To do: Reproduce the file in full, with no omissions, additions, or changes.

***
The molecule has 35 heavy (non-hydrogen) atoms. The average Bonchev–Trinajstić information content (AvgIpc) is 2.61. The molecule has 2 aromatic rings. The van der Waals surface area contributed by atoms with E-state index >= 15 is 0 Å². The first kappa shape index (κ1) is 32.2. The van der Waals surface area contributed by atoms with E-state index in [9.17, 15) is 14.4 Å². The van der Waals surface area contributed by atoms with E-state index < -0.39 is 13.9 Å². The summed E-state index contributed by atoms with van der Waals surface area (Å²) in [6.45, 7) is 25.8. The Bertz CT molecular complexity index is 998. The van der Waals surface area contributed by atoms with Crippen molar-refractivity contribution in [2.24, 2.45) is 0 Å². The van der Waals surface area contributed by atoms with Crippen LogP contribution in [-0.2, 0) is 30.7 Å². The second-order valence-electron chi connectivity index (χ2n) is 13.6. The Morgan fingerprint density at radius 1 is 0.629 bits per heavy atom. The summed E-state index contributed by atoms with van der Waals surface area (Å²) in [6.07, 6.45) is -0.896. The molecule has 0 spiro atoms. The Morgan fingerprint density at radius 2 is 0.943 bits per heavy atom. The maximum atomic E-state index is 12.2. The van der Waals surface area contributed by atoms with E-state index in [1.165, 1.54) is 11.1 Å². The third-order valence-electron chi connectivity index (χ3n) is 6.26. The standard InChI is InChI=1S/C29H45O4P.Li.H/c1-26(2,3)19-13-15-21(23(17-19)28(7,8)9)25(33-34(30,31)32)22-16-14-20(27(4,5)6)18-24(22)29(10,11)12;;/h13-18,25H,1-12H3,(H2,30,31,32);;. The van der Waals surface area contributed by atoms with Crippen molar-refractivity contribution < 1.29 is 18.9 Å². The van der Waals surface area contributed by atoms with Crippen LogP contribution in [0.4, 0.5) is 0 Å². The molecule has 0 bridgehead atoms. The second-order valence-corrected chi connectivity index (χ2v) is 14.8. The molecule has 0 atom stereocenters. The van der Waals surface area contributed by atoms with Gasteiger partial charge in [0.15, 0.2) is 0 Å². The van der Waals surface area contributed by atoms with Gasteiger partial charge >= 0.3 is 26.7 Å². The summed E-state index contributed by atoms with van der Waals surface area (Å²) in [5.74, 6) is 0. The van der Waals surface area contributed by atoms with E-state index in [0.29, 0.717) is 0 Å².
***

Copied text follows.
The molecule has 35 heavy (non-hydrogen) atoms. The average Bonchev–Trinajstić information content (AvgIpc) is 2.61. The molecule has 2 aromatic rings. The van der Waals surface area contributed by atoms with E-state index >= 15 is 0 Å². The first kappa shape index (κ1) is 32.2. The van der Waals surface area contributed by atoms with E-state index in [9.17, 15) is 14.4 Å². The van der Waals surface area contributed by atoms with E-state index < -0.39 is 13.9 Å². The summed E-state index contributed by atoms with van der Waals surface area (Å²) in [6.45, 7) is 25.8. The Bertz CT molecular complexity index is 998. The van der Waals surface area contributed by atoms with Crippen molar-refractivity contribution in [2.24, 2.45) is 0 Å². The van der Waals surface area contributed by atoms with Crippen LogP contribution in [-0.2, 0) is 30.7 Å². The second-order valence-electron chi connectivity index (χ2n) is 13.6. The Morgan fingerprint density at radius 1 is 0.629 bits per heavy atom. The summed E-state index contributed by atoms with van der Waals surface area (Å²) in [6.07, 6.45) is -0.896. The molecule has 0 spiro atoms. The Morgan fingerprint density at radius 2 is 0.943 bits per heavy atom. The maximum atomic E-state index is 12.2. The van der Waals surface area contributed by atoms with E-state index in [1.165, 1.54) is 11.1 Å². The third-order valence-electron chi connectivity index (χ3n) is 6.26. The standard InChI is InChI=1S/C29H45O4P.Li.H/c1-26(2,3)19-13-15-21(23(17-19)28(7,8)9)25(33-34(30,31)32)22-16-14-20(27(4,5)6)18-24(22)29(10,11)12;;/h13-18,25H,1-12H3,(H2,30,31,32);;. The van der Waals surface area contributed by atoms with Crippen molar-refractivity contribution < 1.29 is 18.9 Å². The van der Waals surface area contributed by atoms with Crippen LogP contribution in [0.4, 0.5) is 0 Å². The molecule has 0 bridgehead atoms. The second-order valence-corrected chi connectivity index (χ2v) is 14.8. The molecule has 0 atom stereocenters. The van der Waals surface area contributed by atoms with Gasteiger partial charge in [0.15, 0.2) is 0 Å². The van der Waals surface area contributed by atoms with Gasteiger partial charge >= 0.3 is 26.7 Å². The summed E-state index contributed by atoms with van der Waals surface area (Å²) in [5.74, 6) is 0. The van der Waals surface area contributed by atoms with E-state index in [0.29, 0.717) is 0 Å².